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Jose Mourinho’s big European gamble takes center stage on Wednesday in Sweden, when Manchester United attempts to topple young Ajax in the UEFA Europa League Final.

United’s chances for UEFA Champions League qualification, a magnificent opportunity, are overshadowed by the pall cast over Manchester by sinister terrorist attacks at a pop concert that killed and injured many on Monday night.

Alas, there’s soccer to be played, and Mourinho is looking to make it a trio of shiny items in his first year on the job. United beat Leicester City for the Community Shield, then topped Southampton in the EFL Cup Final en route to Sweden.

United’s well-documented dearth of healthy defenders will march out one more time on Wednesday, with Chris Smalling and Phil Jones tasked with manning the center of the back line. Expect Antonio Valencia and Matteo Darmian out wide.

[ MORE: Full 2016-17 season reviews

Despite the injury to Zlatan Ibrahimovic, Mourinho’s attack is going to give Ajax fits. Marcus Rashford has been next level for most of the second half of the season, and United will also likely feature Henrikh Mkhitaryan and Paul Pogba atop Ander Herrera.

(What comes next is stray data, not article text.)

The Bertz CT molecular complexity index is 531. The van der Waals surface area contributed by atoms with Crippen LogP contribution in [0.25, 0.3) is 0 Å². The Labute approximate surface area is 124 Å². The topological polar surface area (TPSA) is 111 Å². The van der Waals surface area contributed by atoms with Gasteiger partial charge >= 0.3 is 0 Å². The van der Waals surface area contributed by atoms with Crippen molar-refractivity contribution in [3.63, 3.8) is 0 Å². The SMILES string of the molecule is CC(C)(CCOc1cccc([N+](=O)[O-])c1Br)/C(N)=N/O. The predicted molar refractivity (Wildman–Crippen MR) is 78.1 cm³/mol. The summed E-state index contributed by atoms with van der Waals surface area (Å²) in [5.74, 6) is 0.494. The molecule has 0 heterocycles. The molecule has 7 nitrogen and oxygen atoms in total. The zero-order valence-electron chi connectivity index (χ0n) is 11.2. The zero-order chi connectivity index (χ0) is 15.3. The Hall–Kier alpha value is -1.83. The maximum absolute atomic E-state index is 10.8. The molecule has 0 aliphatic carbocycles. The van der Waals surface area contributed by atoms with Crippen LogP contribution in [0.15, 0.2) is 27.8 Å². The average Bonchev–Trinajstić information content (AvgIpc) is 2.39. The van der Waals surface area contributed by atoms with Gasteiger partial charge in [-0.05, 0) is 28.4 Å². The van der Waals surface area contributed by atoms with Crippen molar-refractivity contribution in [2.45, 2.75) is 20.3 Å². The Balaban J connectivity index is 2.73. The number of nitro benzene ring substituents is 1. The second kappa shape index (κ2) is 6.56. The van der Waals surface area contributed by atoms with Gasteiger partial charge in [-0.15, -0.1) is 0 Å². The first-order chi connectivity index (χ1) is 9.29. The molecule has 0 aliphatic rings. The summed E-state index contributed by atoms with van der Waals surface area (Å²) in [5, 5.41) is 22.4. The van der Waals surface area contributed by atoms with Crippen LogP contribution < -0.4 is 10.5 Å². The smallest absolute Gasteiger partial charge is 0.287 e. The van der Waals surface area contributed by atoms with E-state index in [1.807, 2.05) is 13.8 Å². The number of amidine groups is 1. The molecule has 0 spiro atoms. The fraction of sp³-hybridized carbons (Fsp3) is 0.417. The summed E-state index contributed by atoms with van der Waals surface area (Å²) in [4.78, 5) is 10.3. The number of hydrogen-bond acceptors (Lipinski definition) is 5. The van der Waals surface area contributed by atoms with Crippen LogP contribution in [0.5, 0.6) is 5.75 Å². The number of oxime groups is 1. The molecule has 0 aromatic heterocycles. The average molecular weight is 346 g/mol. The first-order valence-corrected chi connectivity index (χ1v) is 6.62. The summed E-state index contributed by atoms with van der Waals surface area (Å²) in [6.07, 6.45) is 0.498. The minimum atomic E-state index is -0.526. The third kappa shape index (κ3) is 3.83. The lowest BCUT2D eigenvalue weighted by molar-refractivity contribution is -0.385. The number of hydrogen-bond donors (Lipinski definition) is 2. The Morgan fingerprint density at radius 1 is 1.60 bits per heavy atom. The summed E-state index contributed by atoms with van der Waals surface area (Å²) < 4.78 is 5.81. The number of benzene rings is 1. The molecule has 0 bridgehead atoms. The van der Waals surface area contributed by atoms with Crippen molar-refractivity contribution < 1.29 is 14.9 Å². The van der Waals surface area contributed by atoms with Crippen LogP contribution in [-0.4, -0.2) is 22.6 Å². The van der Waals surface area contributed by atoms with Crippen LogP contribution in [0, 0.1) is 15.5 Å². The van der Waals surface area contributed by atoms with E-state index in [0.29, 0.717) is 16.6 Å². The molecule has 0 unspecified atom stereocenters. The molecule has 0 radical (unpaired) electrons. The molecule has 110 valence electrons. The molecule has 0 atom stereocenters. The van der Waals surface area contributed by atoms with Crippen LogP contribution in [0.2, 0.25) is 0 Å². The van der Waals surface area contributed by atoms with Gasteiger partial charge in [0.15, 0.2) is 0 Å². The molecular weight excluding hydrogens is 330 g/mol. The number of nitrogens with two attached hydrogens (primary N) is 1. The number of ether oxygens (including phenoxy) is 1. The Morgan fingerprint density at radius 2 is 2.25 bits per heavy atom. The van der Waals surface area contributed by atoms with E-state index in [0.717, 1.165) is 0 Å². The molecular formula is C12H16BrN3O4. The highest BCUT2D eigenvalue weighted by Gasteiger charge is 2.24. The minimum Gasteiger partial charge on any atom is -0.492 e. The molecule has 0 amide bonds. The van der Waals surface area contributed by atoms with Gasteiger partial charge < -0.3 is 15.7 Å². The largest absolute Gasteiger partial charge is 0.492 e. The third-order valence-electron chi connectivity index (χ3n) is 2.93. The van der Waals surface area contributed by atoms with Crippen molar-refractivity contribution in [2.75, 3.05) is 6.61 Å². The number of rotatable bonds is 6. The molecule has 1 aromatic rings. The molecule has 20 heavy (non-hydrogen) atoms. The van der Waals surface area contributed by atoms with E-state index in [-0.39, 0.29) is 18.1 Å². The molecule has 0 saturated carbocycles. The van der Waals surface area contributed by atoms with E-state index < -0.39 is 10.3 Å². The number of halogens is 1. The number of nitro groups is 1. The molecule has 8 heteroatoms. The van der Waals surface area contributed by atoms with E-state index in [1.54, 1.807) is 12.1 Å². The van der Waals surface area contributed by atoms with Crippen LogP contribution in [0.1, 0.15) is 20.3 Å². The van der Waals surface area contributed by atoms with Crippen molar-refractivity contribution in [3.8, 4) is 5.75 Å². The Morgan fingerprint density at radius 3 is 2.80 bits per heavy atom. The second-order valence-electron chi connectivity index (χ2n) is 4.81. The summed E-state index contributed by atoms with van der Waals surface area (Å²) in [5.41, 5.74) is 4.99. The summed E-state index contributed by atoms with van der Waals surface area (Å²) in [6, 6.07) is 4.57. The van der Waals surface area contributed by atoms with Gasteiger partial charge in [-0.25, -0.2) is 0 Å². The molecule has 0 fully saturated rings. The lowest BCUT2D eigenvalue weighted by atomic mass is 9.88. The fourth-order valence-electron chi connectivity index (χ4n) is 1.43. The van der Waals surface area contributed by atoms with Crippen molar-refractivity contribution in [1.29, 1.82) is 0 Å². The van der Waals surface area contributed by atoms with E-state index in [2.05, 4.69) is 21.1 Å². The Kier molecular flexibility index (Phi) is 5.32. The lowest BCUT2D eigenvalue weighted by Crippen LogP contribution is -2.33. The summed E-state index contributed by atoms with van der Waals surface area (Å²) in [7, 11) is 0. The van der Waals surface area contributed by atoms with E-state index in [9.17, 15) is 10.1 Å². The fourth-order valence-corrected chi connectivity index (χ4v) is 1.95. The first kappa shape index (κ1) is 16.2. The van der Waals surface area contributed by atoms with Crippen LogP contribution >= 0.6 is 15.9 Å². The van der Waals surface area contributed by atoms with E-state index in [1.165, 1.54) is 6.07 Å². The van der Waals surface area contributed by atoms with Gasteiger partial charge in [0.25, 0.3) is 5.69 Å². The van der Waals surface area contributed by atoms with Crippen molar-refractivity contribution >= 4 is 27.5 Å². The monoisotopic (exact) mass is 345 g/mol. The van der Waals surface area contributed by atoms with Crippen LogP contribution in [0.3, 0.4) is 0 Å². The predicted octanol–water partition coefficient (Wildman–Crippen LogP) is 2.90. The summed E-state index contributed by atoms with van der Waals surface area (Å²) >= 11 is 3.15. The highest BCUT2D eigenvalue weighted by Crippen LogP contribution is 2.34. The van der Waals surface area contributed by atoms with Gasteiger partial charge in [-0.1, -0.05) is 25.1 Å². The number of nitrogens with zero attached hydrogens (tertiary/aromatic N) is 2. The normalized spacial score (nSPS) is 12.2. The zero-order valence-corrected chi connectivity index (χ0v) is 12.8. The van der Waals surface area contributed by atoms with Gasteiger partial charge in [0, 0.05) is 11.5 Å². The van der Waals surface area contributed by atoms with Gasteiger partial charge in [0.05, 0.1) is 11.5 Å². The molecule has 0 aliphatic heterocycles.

If someone is going to break United down, it could be midfield wizards Davy Klaassen and Lasse Schone. The creative middle men have a variety of options to find with the ball, including on-loan Chelsea man Bertrand Traore and Danish teenager Kasper Dolberg.

But how will they deal with United’s attack? Sure Ajax has stopped Lyon, Schalke, Copenhagen, and Legia Warsaw, but United and Mourinho? That’s another challenge for Peter Bosz and his men.

Ajax won the 1992 UEFA Cup, and this is United’s first ever trip to this particular final. The Red Devils are heavy favorites, and we expect United to prevail. Don’t sleep on Juan Mata heroics. Call it 3-1.

Allardyce resigns, opening up intriguing vacancy at Palace

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Sam Allardyce is walking away on top outside the relegation zone.

The veteran Premier League manager, 62, resigned his post as Crystal Palace on Tuesday, weeks after leading another team to safety.

The move ends a tumultuous eight months for Allardyce, who was fired as England manager after an undercover sting exposed unethical dealings with agents.

[ MORE: Full 2016-17 season reviews

It also comes about an hour after somebody wrote that Crystal Palace should move on from Allardyce. What a jerk, that somebody.

Rarely at a loss for words, here’s Big Sam from cpfc.co.uk:

I want to be able to savour life while I’m still relatively young and when I’m still relatively healthy enough to do all the things I want to do, like travel, spend more time with my family and grandchildren without the huge pressure that comes with being a football manager.

This is the right time for me. I have no ambitions to take another job, I simply want to be able to enjoy all the things you cannot really enjoy with the 24/7 demands of managing any football club, let alone one in the Premier League.”

All kidding aside — and I’m far from a Big Sam fan — congrats to the man on walking away to enjoy the finer things in life. He had a heck of a run, and we’ll see how long he can resist being away from the fray. Cheers, Sam.